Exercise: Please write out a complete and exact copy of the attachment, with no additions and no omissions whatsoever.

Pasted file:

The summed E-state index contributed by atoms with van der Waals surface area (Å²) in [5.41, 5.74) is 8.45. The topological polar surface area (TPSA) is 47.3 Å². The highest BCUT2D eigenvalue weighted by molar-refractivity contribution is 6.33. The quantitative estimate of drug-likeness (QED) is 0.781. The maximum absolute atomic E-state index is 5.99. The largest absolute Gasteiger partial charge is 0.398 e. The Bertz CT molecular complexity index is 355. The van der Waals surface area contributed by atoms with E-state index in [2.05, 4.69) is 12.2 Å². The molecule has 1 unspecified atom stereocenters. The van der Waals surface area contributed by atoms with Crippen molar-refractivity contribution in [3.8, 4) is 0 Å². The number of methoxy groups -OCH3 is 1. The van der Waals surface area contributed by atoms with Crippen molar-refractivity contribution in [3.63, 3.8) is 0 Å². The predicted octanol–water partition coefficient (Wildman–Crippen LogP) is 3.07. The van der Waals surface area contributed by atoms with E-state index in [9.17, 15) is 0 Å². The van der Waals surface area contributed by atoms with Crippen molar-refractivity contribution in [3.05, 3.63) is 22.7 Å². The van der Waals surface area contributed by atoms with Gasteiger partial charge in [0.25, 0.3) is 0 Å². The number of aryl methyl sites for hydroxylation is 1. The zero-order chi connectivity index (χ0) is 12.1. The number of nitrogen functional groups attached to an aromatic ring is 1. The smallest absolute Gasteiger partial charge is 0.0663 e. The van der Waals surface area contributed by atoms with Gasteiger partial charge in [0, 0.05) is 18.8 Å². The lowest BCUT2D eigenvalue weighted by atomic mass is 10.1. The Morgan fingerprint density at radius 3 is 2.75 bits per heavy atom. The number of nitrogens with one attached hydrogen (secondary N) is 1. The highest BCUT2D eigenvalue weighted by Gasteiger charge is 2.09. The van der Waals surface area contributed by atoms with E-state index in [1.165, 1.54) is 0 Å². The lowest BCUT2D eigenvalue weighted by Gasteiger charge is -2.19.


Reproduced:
The summed E-state index contributed by atoms with van der Waals surface area (Å²) in [5.41, 5.74) is 8.45. The topological polar surface area (TPSA) is 47.3 Å². The highest BCUT2D eigenvalue weighted by molar-refractivity contribution is 6.33. The quantitative estimate of drug-likeness (QED) is 0.781. The maximum absolute atomic E-state index is 5.99. The largest absolute Gasteiger partial charge is 0.398 e. The Bertz CT molecular complexity index is 355. The van der Waals surface area contributed by atoms with E-state index in [2.05, 4.69) is 12.2 Å². The molecule has 1 unspecified atom stereocenters. The van der Waals surface area contributed by atoms with Crippen molar-refractivity contribution in [3.8, 4) is 0 Å². The number of methoxy groups -OCH3 is 1. The van der Waals surface area contributed by atoms with Crippen molar-refractivity contribution in [3.63, 3.8) is 0 Å². The predicted octanol–water partition coefficient (Wildman–Crippen LogP) is 3.07. The van der Waals surface area contributed by atoms with E-state index in [9.17, 15) is 0 Å². The van der Waals surface area contributed by atoms with Crippen molar-refractivity contribution in [3.05, 3.63) is 22.7 Å². The van der Waals surface area contributed by atoms with Gasteiger partial charge in [0.25, 0.3) is 0 Å². The number of aryl methyl sites for hydroxylation is 1. The zero-order chi connectivity index (χ0) is 12.1. The number of nitrogen functional groups attached to an aromatic ring is 1. The smallest absolute Gasteiger partial charge is 0.0663 e. The van der Waals surface area contributed by atoms with Gasteiger partial charge in [0, 0.05) is 18.8 Å². The lowest BCUT2D eigenvalue weighted by atomic mass is 10.1. The Morgan fingerprint density at radius 3 is 2.75 bits per heavy atom. The number of nitrogens with one attached hydrogen (secondary N) is 1. The highest BCUT2D eigenvalue weighted by Gasteiger charge is 2.09. The van der Waals surface area contributed by atoms with E-state index in [1.165, 1.54) is 0 Å². The lowest BCUT2D eigenvalue weighted by Gasteiger charge is -2.19.